Home / Background Checks / What Is In A Background Check?


So you applied for an amazing job opportunity and actually landed an interview. You attended then interview and as you were about to leave the employer casually says to you that you’ll have to sign “here, here and here please” for that ever important part of the recruitment process called Background Checking.

You walk out of the building and suddenly you start to panic. The sweat drips down your neck as you stress about what they are going to be looking at and what they will be able to do with the information in their findings.

If like many members of the public you aren’t 100% sure of exactly what gets checked and why during the Background Checking part of applying for a job, or even a personal background check then read this to get an idea of what will be included in the report.

Why are background reports necessary?

Employers have to verify that prospective employees are telling the truth about who they are and the experiences they have ad before they can consider you for the position and make an informed decision about whether or not you fit the role.

Details included in a background check report:

  • Criminal Records – Depending on the state you live in, employers can get reports on criminal records dating back 7 years and sometimes even more. This is one of the firs checks that are done so if you know of any criminal offense that has your name tied to it, it’s best to disclose that information along with an explanation to the employer beforehand.
  • Credit Check – Only a fraction of companies out there check the credit status of prospective employees but they might want to make sure that you don’t have a bad credit reputation especially if the hob you are applying for will have you working with finances.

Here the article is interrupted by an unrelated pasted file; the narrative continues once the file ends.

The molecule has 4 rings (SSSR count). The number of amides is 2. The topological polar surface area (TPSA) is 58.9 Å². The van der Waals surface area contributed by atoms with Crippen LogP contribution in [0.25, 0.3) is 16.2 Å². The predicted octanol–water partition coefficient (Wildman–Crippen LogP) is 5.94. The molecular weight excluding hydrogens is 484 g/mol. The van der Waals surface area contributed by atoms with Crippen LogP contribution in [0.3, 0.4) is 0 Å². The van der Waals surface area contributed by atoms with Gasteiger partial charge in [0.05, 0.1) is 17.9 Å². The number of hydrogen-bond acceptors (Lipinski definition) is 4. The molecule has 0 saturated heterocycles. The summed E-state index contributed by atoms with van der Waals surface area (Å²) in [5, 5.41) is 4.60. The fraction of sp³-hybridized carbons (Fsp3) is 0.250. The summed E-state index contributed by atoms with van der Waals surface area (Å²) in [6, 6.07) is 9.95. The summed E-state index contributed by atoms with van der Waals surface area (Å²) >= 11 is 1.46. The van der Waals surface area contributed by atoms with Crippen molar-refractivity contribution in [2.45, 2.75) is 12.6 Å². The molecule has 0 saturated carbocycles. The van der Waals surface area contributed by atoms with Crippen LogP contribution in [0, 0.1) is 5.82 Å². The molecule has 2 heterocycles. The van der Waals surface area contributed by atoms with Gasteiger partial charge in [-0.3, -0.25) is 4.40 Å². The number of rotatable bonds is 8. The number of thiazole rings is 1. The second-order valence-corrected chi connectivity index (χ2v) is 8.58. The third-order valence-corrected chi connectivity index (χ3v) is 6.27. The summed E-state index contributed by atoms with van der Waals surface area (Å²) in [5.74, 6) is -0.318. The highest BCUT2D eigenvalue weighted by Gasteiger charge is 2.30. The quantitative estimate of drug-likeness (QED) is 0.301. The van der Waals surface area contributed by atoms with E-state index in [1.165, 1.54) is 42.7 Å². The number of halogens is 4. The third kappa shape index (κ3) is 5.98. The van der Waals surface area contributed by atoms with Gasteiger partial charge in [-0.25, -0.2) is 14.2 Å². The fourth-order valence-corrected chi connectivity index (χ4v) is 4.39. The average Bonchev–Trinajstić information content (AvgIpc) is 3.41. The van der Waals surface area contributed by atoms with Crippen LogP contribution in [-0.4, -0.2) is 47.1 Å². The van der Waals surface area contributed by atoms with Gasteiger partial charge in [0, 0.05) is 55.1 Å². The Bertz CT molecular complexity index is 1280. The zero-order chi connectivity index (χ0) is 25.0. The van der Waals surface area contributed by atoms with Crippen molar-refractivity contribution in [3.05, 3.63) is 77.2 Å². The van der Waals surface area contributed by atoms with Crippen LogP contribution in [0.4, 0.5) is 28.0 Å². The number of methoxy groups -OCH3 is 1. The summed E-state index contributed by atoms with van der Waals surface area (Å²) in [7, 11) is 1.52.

• Education Verification – Please don’t try and lie about any educational awards. There will most certainly be someone who will check in on what you claim to have achieved in school and university.
  • Reference Checks – Your ex-boss will almost certainly be phoned up and if you had a bad relationship when you left your previous employment, they are sure to find out. There’s nothing stopping your previous employer from disclosing the nature of your performance, level of professionalism and your relationship with other colleagues.
  • Bankruptcy – This forms part of the public records, but may not be used as a ground for not employing someone. Also, bankruptcy after 10 years may not be listed as part of the report.
  • Driving Records – If you’ve ever had your license suspended then the employer will find out about it and yes, it might cause you not to get the job, especially if you are applying for a position where you’ll be driving a company car.
  • Drug testing – Yes it’s legal and an employer can ask you to undergo a drug test as part of the pre-employment requirements. If you are using any prescription meds that will show up there, you should advise them about it beforehand.

You should be aware of the fact that medical tests are definitely not part of the background check routine.

If an employer wishes to has your heath evaluated he has to have valid and legal reasons for wanting to do so, still needs your consent to do it and has no grounds whatsoever for discriminating against you if you do not wish to have medical tests run on you for pre-employment purposes.

More and more companies are making background checking and verification a normal part of their recruitment process these days and it’s unlikely that you’ll find a medium size company who won’t require you to consent to having a report run on yourself.

Now that you know exactly what will be included in the report you can make sure that all the information that you have provided in your resume s true, accurate and can be verified.


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